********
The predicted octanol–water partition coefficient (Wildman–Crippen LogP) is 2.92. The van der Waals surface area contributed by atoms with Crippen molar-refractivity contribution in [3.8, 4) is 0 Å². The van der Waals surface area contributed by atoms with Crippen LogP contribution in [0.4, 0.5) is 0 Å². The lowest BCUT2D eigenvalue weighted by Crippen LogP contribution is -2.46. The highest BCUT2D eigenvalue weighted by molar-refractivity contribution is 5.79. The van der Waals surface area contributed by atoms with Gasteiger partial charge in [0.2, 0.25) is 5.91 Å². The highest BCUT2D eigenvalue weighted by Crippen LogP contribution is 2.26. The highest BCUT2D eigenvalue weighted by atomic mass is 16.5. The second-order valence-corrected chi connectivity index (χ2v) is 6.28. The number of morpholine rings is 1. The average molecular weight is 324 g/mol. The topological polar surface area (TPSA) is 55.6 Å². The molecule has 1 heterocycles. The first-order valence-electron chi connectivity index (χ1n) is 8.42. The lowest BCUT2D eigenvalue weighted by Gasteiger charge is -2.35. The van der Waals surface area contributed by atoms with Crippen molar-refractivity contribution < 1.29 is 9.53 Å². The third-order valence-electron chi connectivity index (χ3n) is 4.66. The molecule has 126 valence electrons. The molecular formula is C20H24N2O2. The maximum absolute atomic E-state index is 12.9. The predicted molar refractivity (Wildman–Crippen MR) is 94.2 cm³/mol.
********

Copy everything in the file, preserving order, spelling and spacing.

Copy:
The predicted octanol–water partition coefficient (Wildman–Crippen LogP) is 2.92. The van der Waals surface area contributed by atoms with Crippen molar-refractivity contribution in [3.8, 4) is 0 Å². The van der Waals surface area contributed by atoms with Crippen LogP contribution in [0.4, 0.5) is 0 Å². The lowest BCUT2D eigenvalue weighted by Crippen LogP contribution is -2.46. The highest BCUT2D eigenvalue weighted by molar-refractivity contribution is 5.79. The van der Waals surface area contributed by atoms with Gasteiger partial charge in [0.2, 0.25) is 5.91 Å². The highest BCUT2D eigenvalue weighted by Crippen LogP contribution is 2.26. The highest BCUT2D eigenvalue weighted by atomic mass is 16.5. The second-order valence-corrected chi connectivity index (χ2v) is 6.28. The number of morpholine rings is 1. The average molecular weight is 324 g/mol. The topological polar surface area (TPSA) is 55.6 Å². The molecule has 1 heterocycles. The first-order valence-electron chi connectivity index (χ1n) is 8.42. The lowest BCUT2D eigenvalue weighted by Gasteiger charge is -2.35. The van der Waals surface area contributed by atoms with Crippen molar-refractivity contribution < 1.29 is 9.53 Å². The third-order valence-electron chi connectivity index (χ3n) is 4.66. The molecule has 126 valence electrons. The molecular formula is C20H24N2O2. The maximum absolute atomic E-state index is 12.9. The predicted molar refractivity (Wildman–Crippen MR) is 94.2 cm³/mol.